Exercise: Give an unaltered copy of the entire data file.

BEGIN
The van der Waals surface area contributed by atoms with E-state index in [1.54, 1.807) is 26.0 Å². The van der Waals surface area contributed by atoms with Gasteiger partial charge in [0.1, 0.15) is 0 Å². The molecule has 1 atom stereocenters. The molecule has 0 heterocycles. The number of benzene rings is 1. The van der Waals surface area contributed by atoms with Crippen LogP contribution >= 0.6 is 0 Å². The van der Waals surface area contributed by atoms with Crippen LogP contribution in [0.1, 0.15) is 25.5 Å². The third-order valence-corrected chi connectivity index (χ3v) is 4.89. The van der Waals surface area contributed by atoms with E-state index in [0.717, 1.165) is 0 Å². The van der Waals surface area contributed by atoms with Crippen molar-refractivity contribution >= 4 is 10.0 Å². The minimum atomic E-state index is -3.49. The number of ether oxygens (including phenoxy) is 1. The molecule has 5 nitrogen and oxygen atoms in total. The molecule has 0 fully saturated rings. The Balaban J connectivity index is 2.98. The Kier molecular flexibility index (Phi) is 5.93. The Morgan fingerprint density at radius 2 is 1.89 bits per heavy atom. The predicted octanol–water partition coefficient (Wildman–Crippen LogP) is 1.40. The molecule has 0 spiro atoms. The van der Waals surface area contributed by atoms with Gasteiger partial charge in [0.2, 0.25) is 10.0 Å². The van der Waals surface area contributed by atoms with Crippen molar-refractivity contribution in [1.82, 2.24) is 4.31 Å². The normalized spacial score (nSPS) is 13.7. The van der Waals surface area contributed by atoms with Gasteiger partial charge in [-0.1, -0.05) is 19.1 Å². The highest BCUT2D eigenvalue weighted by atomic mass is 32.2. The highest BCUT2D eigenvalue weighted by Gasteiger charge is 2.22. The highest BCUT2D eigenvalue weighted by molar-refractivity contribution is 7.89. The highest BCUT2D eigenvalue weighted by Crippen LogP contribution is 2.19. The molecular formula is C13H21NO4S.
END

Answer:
The van der Waals surface area contributed by atoms with E-state index in [1.54, 1.807) is 26.0 Å². The van der Waals surface area contributed by atoms with Gasteiger partial charge in [0.1, 0.15) is 0 Å². The molecule has 1 atom stereocenters. The molecule has 0 heterocycles. The number of benzene rings is 1. The van der Waals surface area contributed by atoms with Crippen LogP contribution >= 0.6 is 0 Å². The van der Waals surface area contributed by atoms with Crippen LogP contribution in [0.1, 0.15) is 25.5 Å². The third-order valence-corrected chi connectivity index (χ3v) is 4.89. The van der Waals surface area contributed by atoms with E-state index in [0.717, 1.165) is 0 Å². The van der Waals surface area contributed by atoms with Crippen molar-refractivity contribution >= 4 is 10.0 Å². The minimum atomic E-state index is -3.49. The number of ether oxygens (including phenoxy) is 1. The molecule has 5 nitrogen and oxygen atoms in total. The molecule has 0 fully saturated rings. The Balaban J connectivity index is 2.98. The Kier molecular flexibility index (Phi) is 5.93. The Morgan fingerprint density at radius 2 is 1.89 bits per heavy atom. The predicted octanol–water partition coefficient (Wildman–Crippen LogP) is 1.40. The molecule has 0 spiro atoms. The van der Waals surface area contributed by atoms with Gasteiger partial charge in [0.2, 0.25) is 10.0 Å². The van der Waals surface area contributed by atoms with Crippen molar-refractivity contribution in [1.82, 2.24) is 4.31 Å². The normalized spacial score (nSPS) is 13.7. The van der Waals surface area contributed by atoms with Gasteiger partial charge in [-0.1, -0.05) is 19.1 Å². The highest BCUT2D eigenvalue weighted by atomic mass is 32.2. The highest BCUT2D eigenvalue weighted by Gasteiger charge is 2.22. The highest BCUT2D eigenvalue weighted by molar-refractivity contribution is 7.89. The highest BCUT2D eigenvalue weighted by Crippen LogP contribution is 2.19. The molecular formula is C13H21NO4S.